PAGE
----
A standard NP junction diode will maintain a forward voltage drop of about .2 volts for a germanium diode and about .6 volts for a silicone diode. If you have a voltage source that is connected in series through a potentiometer a fixed resistor and a standard diode when you measured the voltage across the forwarded biased diode you would see the constant .2 or .6 volt drop as you change the potentiometer’s resistance up and down. As the potentiometer’s resistance decreased the voltage across the fixed resistor will raise because there will be an increase in current.
Now if you take the same circuit described above but replace the diode with a tunnel diode you will get a very different action. When you first start to decrease the resistance of the potentiometer the current will start to rise and thus the voltage across the fixed resistor will rise. As you continue to decrease the resistance, at a certain point, the voltage across the fixed resistor will start to drop because the current is dropping. So now with the same applied voltage but with a decrease in resistance the current decreases instead of increasing. This phenomenon is know as negative resistance.
Using this phenomenon a Dynatron oscillator can be constructed. If an LC (coil and capacitor) tank circuit could be constructed that had no resistance then when voltage was applied and removed it would start oscillating and would continue to oscillate as the energy transferred back and forth between the capacitor and the inductor. We know that such a circuit does not exist that is why there needs to be some type of compensation for the energy that is lost. In the case of the dynatron oscillator that energy is replaced by the negative resistance possessed by the tunnel diode placed in parallel with the LC circuit. When the negative resistance and the positive resistance become equal they will cancel each other out and the circuit will continue to oscillate.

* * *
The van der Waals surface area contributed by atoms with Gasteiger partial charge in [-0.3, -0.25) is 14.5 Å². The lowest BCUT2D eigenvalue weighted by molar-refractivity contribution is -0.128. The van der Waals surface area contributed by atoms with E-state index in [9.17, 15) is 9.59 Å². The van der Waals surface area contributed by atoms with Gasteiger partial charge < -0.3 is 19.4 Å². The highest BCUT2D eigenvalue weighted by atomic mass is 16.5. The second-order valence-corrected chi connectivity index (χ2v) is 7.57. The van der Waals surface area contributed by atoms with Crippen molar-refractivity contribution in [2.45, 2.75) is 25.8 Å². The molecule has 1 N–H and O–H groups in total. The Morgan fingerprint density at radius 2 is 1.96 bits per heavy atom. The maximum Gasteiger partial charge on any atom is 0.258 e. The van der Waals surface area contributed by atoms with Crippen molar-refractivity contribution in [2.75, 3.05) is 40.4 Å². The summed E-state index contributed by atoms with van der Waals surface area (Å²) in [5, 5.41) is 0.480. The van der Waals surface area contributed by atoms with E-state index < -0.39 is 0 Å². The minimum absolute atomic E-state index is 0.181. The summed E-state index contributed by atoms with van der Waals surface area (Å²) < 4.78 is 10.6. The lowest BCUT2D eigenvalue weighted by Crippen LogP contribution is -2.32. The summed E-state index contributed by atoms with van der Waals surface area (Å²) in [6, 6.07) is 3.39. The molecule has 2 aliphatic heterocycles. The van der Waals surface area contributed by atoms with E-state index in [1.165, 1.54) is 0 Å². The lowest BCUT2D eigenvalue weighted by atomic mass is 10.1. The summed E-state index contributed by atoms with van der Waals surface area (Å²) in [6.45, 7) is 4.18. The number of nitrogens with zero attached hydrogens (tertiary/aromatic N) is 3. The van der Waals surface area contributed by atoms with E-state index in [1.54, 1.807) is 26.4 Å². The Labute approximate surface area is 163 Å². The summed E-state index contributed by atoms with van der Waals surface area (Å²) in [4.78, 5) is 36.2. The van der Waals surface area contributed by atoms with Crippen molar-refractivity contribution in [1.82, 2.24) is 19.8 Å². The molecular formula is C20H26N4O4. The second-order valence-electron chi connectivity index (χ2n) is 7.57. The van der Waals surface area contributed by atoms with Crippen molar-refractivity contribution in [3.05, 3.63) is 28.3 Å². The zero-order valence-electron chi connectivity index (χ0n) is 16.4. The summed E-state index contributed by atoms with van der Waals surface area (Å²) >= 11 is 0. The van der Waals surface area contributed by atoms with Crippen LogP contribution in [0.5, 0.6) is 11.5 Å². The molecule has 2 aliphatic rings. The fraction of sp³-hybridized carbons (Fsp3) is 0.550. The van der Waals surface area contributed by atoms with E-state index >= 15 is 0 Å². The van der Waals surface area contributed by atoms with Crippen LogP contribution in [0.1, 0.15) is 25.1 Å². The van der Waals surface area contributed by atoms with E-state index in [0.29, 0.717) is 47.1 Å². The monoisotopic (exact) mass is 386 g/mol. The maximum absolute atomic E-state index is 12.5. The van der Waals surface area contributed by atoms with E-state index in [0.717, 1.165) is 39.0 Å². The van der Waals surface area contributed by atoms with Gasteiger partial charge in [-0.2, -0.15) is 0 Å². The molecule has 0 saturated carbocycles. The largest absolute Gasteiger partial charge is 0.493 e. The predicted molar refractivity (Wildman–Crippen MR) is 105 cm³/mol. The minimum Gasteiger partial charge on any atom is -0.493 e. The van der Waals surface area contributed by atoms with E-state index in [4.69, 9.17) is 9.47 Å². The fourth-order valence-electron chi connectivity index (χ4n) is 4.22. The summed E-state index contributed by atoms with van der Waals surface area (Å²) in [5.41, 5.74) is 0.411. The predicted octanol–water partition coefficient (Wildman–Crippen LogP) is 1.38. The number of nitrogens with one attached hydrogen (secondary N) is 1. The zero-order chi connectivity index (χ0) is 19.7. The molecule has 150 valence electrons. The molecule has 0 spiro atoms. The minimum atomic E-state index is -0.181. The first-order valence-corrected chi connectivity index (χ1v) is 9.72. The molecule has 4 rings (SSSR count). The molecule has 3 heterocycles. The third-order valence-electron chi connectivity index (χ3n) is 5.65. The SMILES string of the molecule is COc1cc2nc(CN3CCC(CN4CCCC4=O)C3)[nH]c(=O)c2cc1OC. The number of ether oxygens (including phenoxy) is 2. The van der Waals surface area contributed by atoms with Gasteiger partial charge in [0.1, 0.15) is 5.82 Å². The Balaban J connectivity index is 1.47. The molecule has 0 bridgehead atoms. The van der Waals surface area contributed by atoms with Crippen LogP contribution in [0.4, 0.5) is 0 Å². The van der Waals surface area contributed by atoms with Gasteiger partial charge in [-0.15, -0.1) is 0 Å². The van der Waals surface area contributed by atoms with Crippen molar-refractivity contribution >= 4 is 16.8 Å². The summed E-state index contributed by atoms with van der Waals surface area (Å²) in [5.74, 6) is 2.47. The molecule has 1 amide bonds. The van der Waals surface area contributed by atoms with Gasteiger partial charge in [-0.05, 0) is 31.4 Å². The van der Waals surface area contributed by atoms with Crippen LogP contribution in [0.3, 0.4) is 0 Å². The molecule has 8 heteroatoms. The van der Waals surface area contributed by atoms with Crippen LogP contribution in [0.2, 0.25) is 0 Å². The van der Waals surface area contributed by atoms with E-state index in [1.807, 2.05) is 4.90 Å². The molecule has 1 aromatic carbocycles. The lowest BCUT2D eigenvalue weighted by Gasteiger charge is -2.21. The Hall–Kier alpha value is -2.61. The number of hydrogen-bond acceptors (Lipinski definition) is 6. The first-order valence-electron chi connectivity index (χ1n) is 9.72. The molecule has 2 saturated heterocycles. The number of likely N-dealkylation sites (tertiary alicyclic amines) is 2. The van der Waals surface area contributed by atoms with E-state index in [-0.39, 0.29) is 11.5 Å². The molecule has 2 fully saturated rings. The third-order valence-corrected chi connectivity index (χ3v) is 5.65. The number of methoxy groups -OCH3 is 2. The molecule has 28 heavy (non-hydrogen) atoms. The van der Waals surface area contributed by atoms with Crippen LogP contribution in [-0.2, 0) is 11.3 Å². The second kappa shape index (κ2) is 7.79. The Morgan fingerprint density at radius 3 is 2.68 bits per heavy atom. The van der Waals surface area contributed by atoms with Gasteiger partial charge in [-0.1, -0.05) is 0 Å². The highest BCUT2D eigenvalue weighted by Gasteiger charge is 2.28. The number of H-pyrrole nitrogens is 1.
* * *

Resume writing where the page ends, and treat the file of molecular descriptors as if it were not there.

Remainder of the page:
Not only can the negative resistance be used as an oscillator but it can also be used as a very low noise amplifier and thus make excellent preamplifiers for VHF, UHF, and microwave receivers.
The tunnel diode was very popular in the early to mid 1960s but the newness wore off and so did the interest but they can still make some interesting and useful projects for the ham shack. They also provide some very simple projects.